So, yesterday was groundhog day, a strange tradition that I've never understood. I remember having it explained to me when I was a kid and so much about it puzzled me. First, there's the whole shadow business. Seeing a shadow means a later spring, but doesn't a shadow necessitate the sun, which, you know, typically appears on nice days?
But more troubling to me was the 'six more weeks of winter' bit. I couldn't for the life of me understand that. Every calendar I ever saw had the day spring begins very clearly printed on March 20th. So say the results of groundhog day meant that spring was going to start on a different day, would that mean that all the calendars were suddenly wrong or should be reprinted? I cannot tell you how much puzzlement this whole groundhog thing brought me when I was a kid.
Now, it's just a mildly amusing sideshow and quite irrelevant in Ireland, where we don't have groundhogs at all. But it does make me smile, in a way, when I remember one of my all-time favourite films: Groundhog Day. I'm a sucker for existential angst and I love the progression and development of Bill Murray's character.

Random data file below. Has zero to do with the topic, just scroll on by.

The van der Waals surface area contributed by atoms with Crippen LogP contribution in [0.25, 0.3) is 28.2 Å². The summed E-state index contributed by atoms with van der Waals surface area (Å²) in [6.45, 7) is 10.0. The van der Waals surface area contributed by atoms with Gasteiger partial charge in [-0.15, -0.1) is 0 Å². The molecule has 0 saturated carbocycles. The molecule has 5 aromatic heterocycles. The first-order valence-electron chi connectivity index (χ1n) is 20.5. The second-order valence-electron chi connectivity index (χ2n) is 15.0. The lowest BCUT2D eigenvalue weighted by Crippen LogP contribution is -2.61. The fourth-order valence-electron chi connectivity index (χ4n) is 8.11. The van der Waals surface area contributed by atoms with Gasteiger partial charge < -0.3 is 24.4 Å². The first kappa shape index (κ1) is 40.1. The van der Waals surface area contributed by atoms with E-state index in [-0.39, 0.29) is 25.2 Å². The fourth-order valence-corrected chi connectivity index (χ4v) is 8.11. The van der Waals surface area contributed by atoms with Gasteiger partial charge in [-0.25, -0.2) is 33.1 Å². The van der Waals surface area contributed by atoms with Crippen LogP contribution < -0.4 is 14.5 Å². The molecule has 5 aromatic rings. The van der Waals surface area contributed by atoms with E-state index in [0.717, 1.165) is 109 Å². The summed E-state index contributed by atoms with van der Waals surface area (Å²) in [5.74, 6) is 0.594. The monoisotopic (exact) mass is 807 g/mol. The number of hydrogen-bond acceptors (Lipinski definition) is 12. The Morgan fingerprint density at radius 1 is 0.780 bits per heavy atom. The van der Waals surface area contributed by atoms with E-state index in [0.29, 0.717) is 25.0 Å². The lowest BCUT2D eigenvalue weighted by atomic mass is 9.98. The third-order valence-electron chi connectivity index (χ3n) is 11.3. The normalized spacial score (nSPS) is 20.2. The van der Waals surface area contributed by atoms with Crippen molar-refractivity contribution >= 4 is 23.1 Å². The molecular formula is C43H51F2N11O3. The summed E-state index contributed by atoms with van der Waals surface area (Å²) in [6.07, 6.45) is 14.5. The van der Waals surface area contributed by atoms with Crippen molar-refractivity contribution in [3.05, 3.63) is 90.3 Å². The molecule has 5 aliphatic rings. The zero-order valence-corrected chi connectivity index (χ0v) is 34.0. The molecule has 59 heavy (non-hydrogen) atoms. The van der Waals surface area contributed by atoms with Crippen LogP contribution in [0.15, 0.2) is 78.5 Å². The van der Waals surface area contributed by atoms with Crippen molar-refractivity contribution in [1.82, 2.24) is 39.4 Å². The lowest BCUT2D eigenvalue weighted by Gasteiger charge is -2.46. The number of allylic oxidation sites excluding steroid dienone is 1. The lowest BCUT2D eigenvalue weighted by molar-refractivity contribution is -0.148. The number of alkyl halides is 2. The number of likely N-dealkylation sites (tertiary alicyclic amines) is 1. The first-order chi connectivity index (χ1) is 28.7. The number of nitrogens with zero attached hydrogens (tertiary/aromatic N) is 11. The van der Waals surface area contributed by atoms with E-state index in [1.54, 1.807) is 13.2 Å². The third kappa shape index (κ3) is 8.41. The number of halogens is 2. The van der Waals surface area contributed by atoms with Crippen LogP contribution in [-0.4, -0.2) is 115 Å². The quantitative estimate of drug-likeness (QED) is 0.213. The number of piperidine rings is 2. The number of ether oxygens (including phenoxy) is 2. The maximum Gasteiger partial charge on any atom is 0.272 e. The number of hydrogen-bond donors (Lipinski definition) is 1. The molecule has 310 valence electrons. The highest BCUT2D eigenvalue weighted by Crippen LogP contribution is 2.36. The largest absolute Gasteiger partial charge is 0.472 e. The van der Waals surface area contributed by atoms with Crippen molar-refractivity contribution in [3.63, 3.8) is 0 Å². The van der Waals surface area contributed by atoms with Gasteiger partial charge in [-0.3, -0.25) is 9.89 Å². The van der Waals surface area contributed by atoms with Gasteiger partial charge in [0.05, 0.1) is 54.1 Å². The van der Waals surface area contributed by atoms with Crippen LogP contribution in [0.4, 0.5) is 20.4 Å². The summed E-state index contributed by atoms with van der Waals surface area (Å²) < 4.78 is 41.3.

I was reading Slate yesterday and came across the Happiness Project, an effort by Gretchen Rubin to document her attempts to develop a happiness in her life. In yesterday's post, Gretchen mused about what you would want to do with your day if you were forced to live it over and over again, Groundhog Day style.
I had a good long think about this and here's what I came up with:
I guess it's sort of a combination of my favourite parts of a regular day and the best parts of my birthdays.
How about you? What would be your perfect Groundhog Day?
Ed. note: My Uncle Greg did the snow sculpture of Punxsutawney Phil. They've gotten a lot of snow in Cleveland recently.